Municipal budget season is always fraught with uncertainty, but even more so as cities grapple with the unanticipated, and difficult-to-predict, additional costs that a global pandemic could add to their bottom line.
That’s what the Sitka Assembly discussed in a special meeting on Thursday (4-2-20), when it met in a video conference, to review the city’s enterprise fund budgets.
The assembly typically passes a budget in May for the following fiscal year. But now that schedule has been pushed back a couple of weeks, and some of the numbers are likely to change. Controller Melissa Haley said they’re anticipating revenue to be down, while the cost of providing services remains the same.
“While we fully acknowledge that in some cases the revenue, those projections, those budget numbers are not going to be on,” she said. “Really what we’re doing here is approving the expense side. We may well have a deficit year in many of our enterprise funds but we still have to keep providing the services.”
And the city is hoping they can reduce the cost of some of those services to Sitkans, at least temporarily. The assembly voted to extend the winter seasonal electric rate through July 1, in an effort to keep Sitkans’ electric bills from rising while many may be suffering loss of employment during the COVID-19 pandemic.
The extension will likely cost the city $1 million in electric fund revenue. Sponsor Thor Christianson hoped to make that money back with federal aid.
“Because of the language of this that is has specifically tied to the COVID-19 pandemic, we have a decent shot of getting this back,” he said, then added, “There’s no sure thing right now, everything is changing moment to moment. And we may have a little more information on that by the next meeting.”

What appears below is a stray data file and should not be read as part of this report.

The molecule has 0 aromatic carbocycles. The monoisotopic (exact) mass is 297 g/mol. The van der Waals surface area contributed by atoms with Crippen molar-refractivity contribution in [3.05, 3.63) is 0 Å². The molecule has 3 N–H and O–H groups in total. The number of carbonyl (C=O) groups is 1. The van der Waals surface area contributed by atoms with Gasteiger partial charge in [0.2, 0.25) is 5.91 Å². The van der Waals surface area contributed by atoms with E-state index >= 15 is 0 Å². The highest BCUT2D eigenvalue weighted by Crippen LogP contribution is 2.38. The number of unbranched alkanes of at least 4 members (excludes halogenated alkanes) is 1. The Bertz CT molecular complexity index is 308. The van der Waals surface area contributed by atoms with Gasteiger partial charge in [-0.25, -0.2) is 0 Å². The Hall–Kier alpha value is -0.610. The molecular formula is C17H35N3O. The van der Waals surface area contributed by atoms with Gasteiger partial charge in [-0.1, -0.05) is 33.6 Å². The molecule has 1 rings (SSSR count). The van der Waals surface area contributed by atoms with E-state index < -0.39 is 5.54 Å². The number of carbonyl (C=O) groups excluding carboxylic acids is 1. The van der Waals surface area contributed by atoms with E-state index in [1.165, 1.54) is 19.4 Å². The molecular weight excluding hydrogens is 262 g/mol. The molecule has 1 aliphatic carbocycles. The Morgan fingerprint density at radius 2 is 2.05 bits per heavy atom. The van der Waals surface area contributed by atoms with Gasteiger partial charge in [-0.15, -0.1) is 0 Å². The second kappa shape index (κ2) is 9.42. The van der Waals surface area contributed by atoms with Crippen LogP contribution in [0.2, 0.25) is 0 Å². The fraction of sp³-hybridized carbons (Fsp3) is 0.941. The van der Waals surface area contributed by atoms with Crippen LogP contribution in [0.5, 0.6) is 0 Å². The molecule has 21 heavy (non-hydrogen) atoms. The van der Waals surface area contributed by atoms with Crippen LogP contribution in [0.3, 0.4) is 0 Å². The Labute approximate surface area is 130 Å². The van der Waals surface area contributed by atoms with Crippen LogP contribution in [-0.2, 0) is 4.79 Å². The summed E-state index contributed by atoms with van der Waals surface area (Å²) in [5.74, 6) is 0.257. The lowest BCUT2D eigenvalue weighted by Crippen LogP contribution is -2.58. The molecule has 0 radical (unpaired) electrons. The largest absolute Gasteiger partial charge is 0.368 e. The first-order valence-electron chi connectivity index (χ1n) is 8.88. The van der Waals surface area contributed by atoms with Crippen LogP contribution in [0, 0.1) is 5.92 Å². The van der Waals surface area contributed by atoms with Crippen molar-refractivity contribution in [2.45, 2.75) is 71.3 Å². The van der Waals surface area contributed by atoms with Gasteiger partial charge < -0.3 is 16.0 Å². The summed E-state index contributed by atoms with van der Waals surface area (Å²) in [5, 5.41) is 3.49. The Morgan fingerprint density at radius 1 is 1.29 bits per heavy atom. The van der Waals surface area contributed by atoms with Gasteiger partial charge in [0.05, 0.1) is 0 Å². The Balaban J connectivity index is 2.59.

Without federal dollars, however, the electric fund could require a subsidy from the general fund to pay for the dip in revenue. That didn’t sit well with some assembly members, including member Richard Wein, who said the move could cost ratepayers more in the future.
“I understand how it’s a wonderful gesture, I feel that the downside could be even worse and even precipitating even more rate increases down the road,” he said.
And Mayor Gary Paxton said he would vote for it on first reading but may not on second unless the assembly could figure out where to get federal funding.
“I would like to see it in a more limited capacity where it was just an ‘as needed’ kind of deal,” he said. “I sort of agree with Dr. Wein, we’ve got to get the electrical fund stabilized.”
Ultimately the ordinance to ease Sitkans’ electric bills passed on first reading 6-1 with Wein opposed. It will come before the assembly again at the regular meeting on April 14th. The assembly will hold another special budget meeting on Thursday, April 9.
Editors Note: For utility customers who have been economically impacted by the coronavirus, the city has suspended all disconnections for non-payment of utilities and is waiving fees for late or partial payments for the next two billing cycles. Read more about the new policy here.